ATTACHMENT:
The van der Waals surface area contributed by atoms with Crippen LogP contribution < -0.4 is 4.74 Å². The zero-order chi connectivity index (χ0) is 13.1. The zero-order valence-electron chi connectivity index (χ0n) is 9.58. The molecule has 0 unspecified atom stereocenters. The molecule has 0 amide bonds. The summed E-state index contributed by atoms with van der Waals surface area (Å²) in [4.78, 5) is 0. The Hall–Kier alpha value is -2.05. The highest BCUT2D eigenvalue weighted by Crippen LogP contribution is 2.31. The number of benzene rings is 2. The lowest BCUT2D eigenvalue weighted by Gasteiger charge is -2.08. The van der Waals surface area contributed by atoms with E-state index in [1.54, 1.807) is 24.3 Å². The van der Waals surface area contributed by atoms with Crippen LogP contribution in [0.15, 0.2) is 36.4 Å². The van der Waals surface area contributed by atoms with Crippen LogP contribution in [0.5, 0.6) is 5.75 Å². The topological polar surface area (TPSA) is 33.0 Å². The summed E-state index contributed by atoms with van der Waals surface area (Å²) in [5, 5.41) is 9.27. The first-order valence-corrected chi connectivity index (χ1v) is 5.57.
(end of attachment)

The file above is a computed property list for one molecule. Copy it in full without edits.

The van der Waals surface area contributed by atoms with Crippen LogP contribution < -0.4 is 4.74 Å². The zero-order chi connectivity index (χ0) is 13.1. The zero-order valence-electron chi connectivity index (χ0n) is 9.58. The molecule has 0 unspecified atom stereocenters. The molecule has 0 amide bonds. The summed E-state index contributed by atoms with van der Waals surface area (Å²) in [4.78, 5) is 0. The Hall–Kier alpha value is -2.05. The highest BCUT2D eigenvalue weighted by Crippen LogP contribution is 2.31. The number of benzene rings is 2. The lowest BCUT2D eigenvalue weighted by Gasteiger charge is -2.08. The van der Waals surface area contributed by atoms with E-state index in [1.54, 1.807) is 24.3 Å². The van der Waals surface area contributed by atoms with Crippen LogP contribution in [0.15, 0.2) is 36.4 Å². The van der Waals surface area contributed by atoms with Crippen LogP contribution in [0.5, 0.6) is 5.75 Å². The topological polar surface area (TPSA) is 33.0 Å². The summed E-state index contributed by atoms with van der Waals surface area (Å²) in [5, 5.41) is 9.27. The first-order valence-corrected chi connectivity index (χ1v) is 5.57.